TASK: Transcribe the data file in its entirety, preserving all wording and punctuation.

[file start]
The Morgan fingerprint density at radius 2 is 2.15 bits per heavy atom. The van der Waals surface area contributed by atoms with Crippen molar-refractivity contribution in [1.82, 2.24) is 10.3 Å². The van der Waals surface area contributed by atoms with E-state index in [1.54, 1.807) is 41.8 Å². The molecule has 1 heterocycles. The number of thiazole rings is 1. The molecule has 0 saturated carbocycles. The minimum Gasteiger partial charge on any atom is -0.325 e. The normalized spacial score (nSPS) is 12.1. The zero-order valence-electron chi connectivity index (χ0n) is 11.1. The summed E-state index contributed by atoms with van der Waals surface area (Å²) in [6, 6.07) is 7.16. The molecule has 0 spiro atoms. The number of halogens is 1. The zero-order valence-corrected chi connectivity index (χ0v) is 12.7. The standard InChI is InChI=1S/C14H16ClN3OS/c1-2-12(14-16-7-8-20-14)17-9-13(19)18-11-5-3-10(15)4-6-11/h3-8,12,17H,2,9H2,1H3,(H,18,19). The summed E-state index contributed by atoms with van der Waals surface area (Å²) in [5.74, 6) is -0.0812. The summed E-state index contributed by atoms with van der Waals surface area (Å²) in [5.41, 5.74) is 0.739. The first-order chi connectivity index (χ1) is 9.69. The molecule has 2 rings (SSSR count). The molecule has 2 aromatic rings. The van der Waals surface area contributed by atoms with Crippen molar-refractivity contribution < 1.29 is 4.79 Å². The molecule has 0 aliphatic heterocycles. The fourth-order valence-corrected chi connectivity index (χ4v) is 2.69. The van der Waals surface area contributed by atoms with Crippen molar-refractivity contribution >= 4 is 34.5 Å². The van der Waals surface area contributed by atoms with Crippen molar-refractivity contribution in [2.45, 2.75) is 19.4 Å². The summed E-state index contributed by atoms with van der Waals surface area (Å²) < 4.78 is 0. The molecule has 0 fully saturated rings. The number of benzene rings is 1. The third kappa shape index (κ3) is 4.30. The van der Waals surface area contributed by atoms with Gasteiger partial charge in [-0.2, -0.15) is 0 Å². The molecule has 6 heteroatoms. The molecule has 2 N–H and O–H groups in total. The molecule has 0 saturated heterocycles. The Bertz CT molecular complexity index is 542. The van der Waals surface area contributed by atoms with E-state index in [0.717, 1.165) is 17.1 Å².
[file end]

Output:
The Morgan fingerprint density at radius 2 is 2.15 bits per heavy atom. The van der Waals surface area contributed by atoms with Crippen molar-refractivity contribution in [1.82, 2.24) is 10.3 Å². The van der Waals surface area contributed by atoms with E-state index in [1.54, 1.807) is 41.8 Å². The molecule has 1 heterocycles. The number of thiazole rings is 1. The molecule has 0 saturated carbocycles. The minimum Gasteiger partial charge on any atom is -0.325 e. The normalized spacial score (nSPS) is 12.1. The zero-order valence-electron chi connectivity index (χ0n) is 11.1. The summed E-state index contributed by atoms with van der Waals surface area (Å²) in [6, 6.07) is 7.16. The molecule has 0 spiro atoms. The number of halogens is 1. The zero-order valence-corrected chi connectivity index (χ0v) is 12.7. The standard InChI is InChI=1S/C14H16ClN3OS/c1-2-12(14-16-7-8-20-14)17-9-13(19)18-11-5-3-10(15)4-6-11/h3-8,12,17H,2,9H2,1H3,(H,18,19). The summed E-state index contributed by atoms with van der Waals surface area (Å²) in [5.74, 6) is -0.0812. The summed E-state index contributed by atoms with van der Waals surface area (Å²) in [5.41, 5.74) is 0.739. The first-order chi connectivity index (χ1) is 9.69. The molecule has 2 rings (SSSR count). The molecule has 2 aromatic rings. The van der Waals surface area contributed by atoms with Crippen molar-refractivity contribution < 1.29 is 4.79 Å². The molecule has 0 aliphatic heterocycles. The fourth-order valence-corrected chi connectivity index (χ4v) is 2.69. The van der Waals surface area contributed by atoms with Crippen molar-refractivity contribution >= 4 is 34.5 Å². The van der Waals surface area contributed by atoms with Crippen molar-refractivity contribution in [2.45, 2.75) is 19.4 Å². The summed E-state index contributed by atoms with van der Waals surface area (Å²) < 4.78 is 0. The molecule has 0 fully saturated rings. The number of benzene rings is 1. The third kappa shape index (κ3) is 4.30. The van der Waals surface area contributed by atoms with Gasteiger partial charge in [-0.2, -0.15) is 0 Å². The molecule has 6 heteroatoms. The molecule has 2 N–H and O–H groups in total. The molecule has 0 saturated heterocycles. The Bertz CT molecular complexity index is 542. The van der Waals surface area contributed by atoms with E-state index in [0.717, 1.165) is 17.1 Å².